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BLACK, William E. - 1912 Bio (1856-1933)


Posted By: Debbie Nash (email)
Date: 10/20/2003 at 16:11:27

From the History of Jefferson County - 1912, Volume II
Pages 452-453


“William E. BLACK, who has been a lifelong resident of Jefferson county, is a descendant of one of its pioneer families, whose members have aided materially in developing the agricultural resources of the county and have also been intimately associated with the wars which have been important in the national history of the United States, his grandfather, Samuel BLACK, having been a soldier in the Revolutionary war and his uncle William BLACK having served in the Mexican war.

William E. BLACK’s birth occurred on the 17th of May, 1856, in Polk township, upon the farm which is his present home, his parents being Jacob H. and Sally (McREYNOLDS) BLACK, the former of Dutch and the latter of Dutch and Yankee descent. The father, who was a native of Ohio, went to Indiana with his parents when only twelve years of age and in 1849 came to Polk township, Jefferson county, and located upon the two-hundred-acre farm which his father had entered from the government. This farm was Jacob BLACK’s home until his death on the 28th of August, 1911. He gave up active farming in 1901, turning his farm of two hundred and seventy-six acres over to his son William E. BLACK and his son-in-law Levi A. HARRISON. Throughout his career he was closely connected with the social life and development of his community and took an active part in the capture and execution of Keppart, the infamous murderer who was hanged in the presence of five hundred witnesses many years ago, after he had murdered a woman and two children in Wapello county. The murderer had brought the bodies of his victims in a covered wagon and thrown them in Cedar creek, an act which so outraged the community that a posse of farmers from Polk and Des Moines townships set out in pursuit and after having captured him near Birmingham, placed him in jail at Fairfield, but public opinion was so strong against him that he was taken from the jail forcibly and brought to the spot where he had disposed of his victims and there paid the penalty for his crime.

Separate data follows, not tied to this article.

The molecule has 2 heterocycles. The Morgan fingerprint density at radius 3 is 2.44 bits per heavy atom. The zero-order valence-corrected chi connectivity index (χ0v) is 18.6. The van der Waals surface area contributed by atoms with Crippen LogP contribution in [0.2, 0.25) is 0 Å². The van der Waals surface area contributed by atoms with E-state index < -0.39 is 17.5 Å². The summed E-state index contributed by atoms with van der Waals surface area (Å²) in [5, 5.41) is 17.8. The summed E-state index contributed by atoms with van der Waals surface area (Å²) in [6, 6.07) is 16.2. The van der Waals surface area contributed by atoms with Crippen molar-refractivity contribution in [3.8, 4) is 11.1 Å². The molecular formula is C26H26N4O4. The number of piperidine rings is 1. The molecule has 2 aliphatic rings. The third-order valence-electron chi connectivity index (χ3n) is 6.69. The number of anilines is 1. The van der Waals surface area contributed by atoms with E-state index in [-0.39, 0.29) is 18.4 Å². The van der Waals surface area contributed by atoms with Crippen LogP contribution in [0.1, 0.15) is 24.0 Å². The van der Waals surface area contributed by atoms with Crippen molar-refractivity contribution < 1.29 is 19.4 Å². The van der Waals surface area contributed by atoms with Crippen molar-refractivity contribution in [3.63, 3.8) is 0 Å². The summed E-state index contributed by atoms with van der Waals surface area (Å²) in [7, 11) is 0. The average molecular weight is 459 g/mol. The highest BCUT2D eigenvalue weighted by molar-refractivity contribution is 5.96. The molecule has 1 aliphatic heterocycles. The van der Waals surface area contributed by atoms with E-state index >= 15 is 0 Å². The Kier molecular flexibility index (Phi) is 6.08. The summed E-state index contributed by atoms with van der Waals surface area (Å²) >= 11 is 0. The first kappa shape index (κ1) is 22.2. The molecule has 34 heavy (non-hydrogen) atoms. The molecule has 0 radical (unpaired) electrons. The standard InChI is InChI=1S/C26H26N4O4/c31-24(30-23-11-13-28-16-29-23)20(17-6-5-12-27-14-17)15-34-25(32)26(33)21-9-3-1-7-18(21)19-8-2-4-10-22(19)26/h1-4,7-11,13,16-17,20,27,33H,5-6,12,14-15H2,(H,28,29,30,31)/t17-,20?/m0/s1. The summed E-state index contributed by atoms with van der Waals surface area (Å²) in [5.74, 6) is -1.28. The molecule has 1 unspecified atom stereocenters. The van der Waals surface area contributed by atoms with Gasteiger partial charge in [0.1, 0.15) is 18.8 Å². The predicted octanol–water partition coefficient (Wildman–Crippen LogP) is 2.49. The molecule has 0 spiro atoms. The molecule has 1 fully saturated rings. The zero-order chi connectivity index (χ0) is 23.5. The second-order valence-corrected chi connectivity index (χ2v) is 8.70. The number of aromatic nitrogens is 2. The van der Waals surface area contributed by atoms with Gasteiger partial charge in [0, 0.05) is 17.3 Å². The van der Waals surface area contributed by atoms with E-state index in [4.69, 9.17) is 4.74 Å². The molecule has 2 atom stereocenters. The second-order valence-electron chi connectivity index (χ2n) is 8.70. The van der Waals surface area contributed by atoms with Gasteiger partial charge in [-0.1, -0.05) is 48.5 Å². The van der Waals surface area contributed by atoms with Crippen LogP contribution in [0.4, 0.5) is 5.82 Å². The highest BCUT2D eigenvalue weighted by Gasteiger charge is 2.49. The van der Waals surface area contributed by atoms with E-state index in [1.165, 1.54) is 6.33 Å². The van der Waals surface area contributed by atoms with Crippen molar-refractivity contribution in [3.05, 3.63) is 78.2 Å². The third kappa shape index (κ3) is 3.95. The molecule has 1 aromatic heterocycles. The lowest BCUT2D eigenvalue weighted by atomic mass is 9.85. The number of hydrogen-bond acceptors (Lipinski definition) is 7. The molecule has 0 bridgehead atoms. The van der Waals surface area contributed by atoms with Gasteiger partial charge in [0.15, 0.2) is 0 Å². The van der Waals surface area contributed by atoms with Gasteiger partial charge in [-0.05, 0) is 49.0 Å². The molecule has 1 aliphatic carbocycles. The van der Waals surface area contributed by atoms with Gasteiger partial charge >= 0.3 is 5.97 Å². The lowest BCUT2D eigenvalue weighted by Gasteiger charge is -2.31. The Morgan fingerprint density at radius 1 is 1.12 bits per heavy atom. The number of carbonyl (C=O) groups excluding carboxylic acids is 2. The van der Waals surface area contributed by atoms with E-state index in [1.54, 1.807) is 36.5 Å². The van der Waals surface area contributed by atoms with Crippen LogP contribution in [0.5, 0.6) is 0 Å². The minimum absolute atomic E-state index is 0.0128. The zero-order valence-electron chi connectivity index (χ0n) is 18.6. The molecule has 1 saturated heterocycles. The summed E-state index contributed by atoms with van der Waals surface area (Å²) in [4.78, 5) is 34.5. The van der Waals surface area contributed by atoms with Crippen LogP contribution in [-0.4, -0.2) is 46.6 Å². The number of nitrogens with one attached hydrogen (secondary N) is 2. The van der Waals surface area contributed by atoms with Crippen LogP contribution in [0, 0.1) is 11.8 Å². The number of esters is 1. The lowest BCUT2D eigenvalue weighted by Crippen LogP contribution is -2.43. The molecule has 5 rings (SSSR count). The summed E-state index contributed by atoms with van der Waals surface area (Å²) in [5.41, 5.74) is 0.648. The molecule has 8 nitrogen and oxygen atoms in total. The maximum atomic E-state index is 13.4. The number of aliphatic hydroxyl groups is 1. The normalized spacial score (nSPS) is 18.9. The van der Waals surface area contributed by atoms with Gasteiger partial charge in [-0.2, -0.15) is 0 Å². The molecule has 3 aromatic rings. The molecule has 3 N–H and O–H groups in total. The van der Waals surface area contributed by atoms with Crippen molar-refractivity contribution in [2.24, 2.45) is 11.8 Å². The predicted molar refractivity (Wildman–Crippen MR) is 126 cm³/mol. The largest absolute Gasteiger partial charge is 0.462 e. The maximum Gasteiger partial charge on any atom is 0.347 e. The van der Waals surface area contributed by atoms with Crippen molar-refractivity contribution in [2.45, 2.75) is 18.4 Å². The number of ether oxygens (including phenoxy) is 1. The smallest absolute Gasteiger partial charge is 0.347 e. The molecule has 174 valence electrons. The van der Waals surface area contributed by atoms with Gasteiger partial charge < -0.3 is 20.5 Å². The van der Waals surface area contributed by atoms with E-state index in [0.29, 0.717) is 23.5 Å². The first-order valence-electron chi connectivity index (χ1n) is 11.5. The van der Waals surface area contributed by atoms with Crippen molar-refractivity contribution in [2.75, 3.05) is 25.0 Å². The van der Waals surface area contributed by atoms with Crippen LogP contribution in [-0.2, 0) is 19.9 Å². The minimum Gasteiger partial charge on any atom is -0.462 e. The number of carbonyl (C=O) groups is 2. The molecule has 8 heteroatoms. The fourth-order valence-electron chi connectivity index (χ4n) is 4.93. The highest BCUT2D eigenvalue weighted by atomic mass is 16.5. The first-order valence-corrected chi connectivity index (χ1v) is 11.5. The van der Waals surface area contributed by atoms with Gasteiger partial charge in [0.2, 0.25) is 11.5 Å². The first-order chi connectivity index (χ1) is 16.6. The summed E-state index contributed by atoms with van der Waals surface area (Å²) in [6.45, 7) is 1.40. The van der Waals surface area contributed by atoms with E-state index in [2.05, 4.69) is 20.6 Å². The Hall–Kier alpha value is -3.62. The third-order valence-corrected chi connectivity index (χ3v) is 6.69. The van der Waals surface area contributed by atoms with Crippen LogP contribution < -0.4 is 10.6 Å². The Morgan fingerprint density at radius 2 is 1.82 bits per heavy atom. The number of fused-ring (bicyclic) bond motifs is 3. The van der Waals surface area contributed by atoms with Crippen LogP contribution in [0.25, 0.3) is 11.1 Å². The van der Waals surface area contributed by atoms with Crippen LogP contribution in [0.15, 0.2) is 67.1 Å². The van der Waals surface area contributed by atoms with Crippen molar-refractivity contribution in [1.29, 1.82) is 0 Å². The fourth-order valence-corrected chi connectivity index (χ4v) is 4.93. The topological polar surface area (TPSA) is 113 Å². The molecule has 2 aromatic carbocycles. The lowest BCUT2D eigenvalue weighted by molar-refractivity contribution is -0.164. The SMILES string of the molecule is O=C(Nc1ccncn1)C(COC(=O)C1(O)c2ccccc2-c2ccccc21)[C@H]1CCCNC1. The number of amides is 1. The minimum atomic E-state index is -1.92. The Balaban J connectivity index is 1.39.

William E. BLACK has spent his entire life in Polk township, first attending school in district No. 2 and then assisting his father in the cultivation of his farm until 1879, when he removed to a home of his own, which is on his father’s farm. Throughout his active career William E. BLACK has devoted his time and energies to the cultivation of the home place, a task which he has accomplished with a good measure of success because of his labor, well planned methods and good judgment.

On December 5, 1878, Mr. BLACK was married to Miss Rachel A. SUTTON, who is a daughter of Amariah and Narissa (McCREERY) SUTTON, both of whom were of Dutch and Yankee descent. Their eldest son, James A. SUTTON, served in the Civil war. The father was a native of Ohio and came west in the early ‘50’s, locating on a farm one mile north of Martinsburg, Keokuk county, Iowa. About 1874 he came to Jefferson county and settled on a farm in Polk township, where the family resided until the death of the father and mother, in 1903 and 1885 respectively. To Mr. and Mrs. BLACK one child has been born, Bessie, who is the wife of Aurel SPRY, a farmer of Keokuk county, and they have been the parents of two children: Grace, aged three years; and Merle, who died at the age of ten months.

Mr. BLACK gives his political support to the democratic party and has served as a director of the schools of his district for nine years. Both he and his wife are members of the Methodist Episcopal church of Pekin, Iowa. As a citizen Mr. BLACK is active in promoting any measures which pertain to the educational and social development of his community and because of his consistent stand for the right has won the respect and regard due to a man whose life has been devoted to the best interests of his fellowmen.”

I am copying this for genealogical purposes and am not related to said individuals.


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